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Interview with Campbell Price

March 8, 2015

On 14 February I attended a Manchester University study day called From Amulets to Golden Flies: Understanding Egyptian Jewellery. This was the third Manchester University study day I attended and, as before, Campbell Price was one of the speakers.

Campbell Price is the Curator of Egypt and the Sudan and, among other things, runs the Egypt at the Manchester Museum blog. It would probably take an entire blog post to list everything he does; he is a very active person. One of the things on his resume that caught my attention is the Saqqara Geophysical Survey Project. I asked if he would talk to me about it and he agreed.

Museum Meets at the Manchester Museum - 9 March 2013
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SJ: Why has the Saqqara Geophysical Survey Project ended?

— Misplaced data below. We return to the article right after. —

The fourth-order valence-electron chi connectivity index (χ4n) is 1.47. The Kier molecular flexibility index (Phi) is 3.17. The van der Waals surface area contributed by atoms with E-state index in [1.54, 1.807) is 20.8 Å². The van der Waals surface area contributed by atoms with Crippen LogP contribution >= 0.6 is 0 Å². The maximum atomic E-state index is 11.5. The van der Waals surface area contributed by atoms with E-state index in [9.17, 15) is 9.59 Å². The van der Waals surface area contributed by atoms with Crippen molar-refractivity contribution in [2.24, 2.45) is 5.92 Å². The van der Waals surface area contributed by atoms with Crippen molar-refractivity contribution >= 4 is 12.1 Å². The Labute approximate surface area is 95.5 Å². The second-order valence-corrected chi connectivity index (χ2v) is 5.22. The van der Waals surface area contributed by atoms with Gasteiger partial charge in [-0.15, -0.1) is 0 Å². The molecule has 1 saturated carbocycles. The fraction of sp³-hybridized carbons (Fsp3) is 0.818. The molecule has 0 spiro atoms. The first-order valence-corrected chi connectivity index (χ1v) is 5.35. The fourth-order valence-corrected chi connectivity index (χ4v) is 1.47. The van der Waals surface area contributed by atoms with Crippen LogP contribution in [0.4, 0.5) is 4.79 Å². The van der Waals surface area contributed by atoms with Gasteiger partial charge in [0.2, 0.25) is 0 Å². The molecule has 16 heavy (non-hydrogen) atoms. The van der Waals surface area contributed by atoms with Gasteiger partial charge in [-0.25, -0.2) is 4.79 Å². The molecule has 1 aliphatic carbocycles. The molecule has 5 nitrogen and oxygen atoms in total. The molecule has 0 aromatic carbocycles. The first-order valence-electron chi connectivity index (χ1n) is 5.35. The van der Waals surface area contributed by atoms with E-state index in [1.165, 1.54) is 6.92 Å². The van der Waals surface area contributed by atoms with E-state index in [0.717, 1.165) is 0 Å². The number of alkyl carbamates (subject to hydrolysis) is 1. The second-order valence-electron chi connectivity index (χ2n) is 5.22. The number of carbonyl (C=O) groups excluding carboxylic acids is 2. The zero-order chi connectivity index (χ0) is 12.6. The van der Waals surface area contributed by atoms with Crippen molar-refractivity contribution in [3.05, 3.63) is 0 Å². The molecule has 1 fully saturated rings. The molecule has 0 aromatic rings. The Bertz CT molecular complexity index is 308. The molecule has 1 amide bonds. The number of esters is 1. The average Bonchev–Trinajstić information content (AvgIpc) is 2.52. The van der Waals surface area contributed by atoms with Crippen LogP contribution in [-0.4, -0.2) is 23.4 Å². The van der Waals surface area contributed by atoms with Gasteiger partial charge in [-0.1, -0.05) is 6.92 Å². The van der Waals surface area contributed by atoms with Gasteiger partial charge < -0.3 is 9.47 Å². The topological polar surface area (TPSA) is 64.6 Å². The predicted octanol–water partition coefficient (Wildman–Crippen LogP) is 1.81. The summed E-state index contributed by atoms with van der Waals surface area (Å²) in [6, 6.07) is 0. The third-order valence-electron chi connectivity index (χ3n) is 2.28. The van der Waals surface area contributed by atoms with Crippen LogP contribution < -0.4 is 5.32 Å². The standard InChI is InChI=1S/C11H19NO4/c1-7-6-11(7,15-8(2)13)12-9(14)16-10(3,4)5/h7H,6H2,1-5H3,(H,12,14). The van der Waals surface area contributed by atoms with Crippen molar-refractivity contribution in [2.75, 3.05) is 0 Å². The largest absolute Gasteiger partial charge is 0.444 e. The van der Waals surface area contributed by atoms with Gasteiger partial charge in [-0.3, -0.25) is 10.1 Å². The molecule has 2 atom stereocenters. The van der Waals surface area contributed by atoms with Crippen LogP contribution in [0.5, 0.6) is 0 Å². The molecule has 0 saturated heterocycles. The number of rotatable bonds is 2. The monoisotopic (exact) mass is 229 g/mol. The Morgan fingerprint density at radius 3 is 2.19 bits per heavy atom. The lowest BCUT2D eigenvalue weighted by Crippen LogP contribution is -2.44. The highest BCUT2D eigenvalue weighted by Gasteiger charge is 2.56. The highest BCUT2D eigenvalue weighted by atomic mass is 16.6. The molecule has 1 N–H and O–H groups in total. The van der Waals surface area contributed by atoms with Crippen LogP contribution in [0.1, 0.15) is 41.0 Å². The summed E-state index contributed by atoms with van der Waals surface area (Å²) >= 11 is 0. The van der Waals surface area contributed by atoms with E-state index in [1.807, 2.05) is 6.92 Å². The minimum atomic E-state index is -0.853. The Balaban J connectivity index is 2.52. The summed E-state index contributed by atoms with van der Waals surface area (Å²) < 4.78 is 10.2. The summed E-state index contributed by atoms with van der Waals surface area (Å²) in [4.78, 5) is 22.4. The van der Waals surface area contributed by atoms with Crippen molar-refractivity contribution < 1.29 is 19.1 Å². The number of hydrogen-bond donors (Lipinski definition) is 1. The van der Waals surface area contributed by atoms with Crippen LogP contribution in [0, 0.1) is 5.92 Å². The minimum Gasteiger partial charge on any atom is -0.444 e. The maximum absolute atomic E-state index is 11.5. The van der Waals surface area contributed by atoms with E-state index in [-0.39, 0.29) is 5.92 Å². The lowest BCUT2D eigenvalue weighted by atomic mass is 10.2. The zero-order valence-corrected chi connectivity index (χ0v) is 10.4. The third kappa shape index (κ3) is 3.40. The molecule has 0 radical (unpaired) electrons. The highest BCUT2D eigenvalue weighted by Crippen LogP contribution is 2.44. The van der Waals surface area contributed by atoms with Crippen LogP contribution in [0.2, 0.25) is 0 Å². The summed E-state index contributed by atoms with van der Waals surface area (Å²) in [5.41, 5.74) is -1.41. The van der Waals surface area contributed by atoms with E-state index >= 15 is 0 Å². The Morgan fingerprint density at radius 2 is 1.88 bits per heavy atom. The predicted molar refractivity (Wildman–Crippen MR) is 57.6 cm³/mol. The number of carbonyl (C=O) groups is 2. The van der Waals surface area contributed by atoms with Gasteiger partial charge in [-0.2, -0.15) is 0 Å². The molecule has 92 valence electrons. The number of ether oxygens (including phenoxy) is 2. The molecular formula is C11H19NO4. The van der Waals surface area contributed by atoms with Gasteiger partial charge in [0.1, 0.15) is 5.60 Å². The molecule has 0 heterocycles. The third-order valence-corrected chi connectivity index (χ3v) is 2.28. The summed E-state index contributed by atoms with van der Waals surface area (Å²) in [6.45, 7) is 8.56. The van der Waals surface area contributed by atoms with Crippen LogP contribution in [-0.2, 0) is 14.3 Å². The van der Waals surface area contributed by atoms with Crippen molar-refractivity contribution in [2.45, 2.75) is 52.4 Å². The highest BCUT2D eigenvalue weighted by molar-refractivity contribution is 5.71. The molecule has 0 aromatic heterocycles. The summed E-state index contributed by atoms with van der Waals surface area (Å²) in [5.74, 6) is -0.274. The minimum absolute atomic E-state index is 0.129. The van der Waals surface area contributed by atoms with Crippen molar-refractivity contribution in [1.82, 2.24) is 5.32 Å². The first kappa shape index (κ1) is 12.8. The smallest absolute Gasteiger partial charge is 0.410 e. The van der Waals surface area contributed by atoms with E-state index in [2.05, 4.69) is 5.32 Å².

CP: The Saqqara Geophysical Survey Project started through the interest and enthusiasm of Ian Mathieson who was a retired civil engineer and who had worked with Egypt Exploration Society in the 70s and 80s. As the story goes, at the end of the 1980s he went to the Egyptian government and said ‘I’d like my own consession to work using geophysical equipment’ which he had pioneered for the use in Egypt and the antiquities service said ‘pick a site at Saqqara’ and he drew a big red line around the whole of the Saqqara plateau. He got his wish and for twenty years he worked using geophysical techniques. Ian Mathieson was really an exceptional person. He inspired me a lot personally. He basically was used to using techniques for geophysical prospection in industry and for commercial reasons. For prospecting for oil and looking for different things in the Middle East. He had always been interested in archaeology and when the chance came up to help an archaeological mission, he really took it. I think it was professor Harry Smith at UCL who really encouraged him and the rest is kind of history. He used all these techniques. He got a team of people that knew a lot of different geophysical techniques; a lot of about surveying. Because if you do geophysics and you do a survey of any type you need to know where in the world you are to position it correctly. So he had excellent surveyors, excellent Egyptologists, excellent geophysicists, particularly a gentleman called Jon Dittmer who from the mid 1990s was involved. My connection with Ian Mathieson dates back to when I was a schoolboy, when I was 17 years old. I went to a lecture and I heard this incredibly enthusiastic, he was in his mid 70s then, I think, speaker talking about what they had found at Saqqara. And they had done some selective excavations. I thought ‘wow, this guy is amazing’. And proof that someone with a Scottish accent, because he was Scottish, could do something in Egyptology. So, several years after I first spoke to him, I said ‘I’d love to be part of the team’. I had a little bit of experience doing geophysics at a site called Zawiyet Umm el-Rakham, which is at the north west coast of Egypt, west of Alexandria, and I just wanted to be involved in the only Scottish mission in Egypt. It was really exciting. And so he said ‘Oh, come along’. In 2006 I went out for a season and again in 2007 and we didn’t go out in 2008, because Ian was taken unwell, but we went out in 2009. Sadly Ian Mathieson died in 2010, so he was 83, but people thought he was much younger. People were surprised when we said he was 83. It happened just before the Egyptian revolution. And to be quite frank we attracted attention when we were working before 2011, because we were mapping things out and people know you’re mapping. And so something we would see there was disturbed ground in the morning after we’d been doing some work. So there was a real ethical issue having completed pretty much completed the geophysical mapping of Saqqara, essentially completed. Should we go back to try and fill in little bits where there might not be anything and attract attention to those bits in times of unstable political situations, that might be a bad idea. And ultimately we were producing a treasure map. And I remember the first time I spoke at a conference about this. A Dutch Egyptologist said to me ‘You realise you’re producing a treasure map? And if people can find the map and can understand it, they will go and use it.’. So, for those reasons and for the fact that the people involved have other commitments we decided to stop the geophysical survey. So that is a very potted history.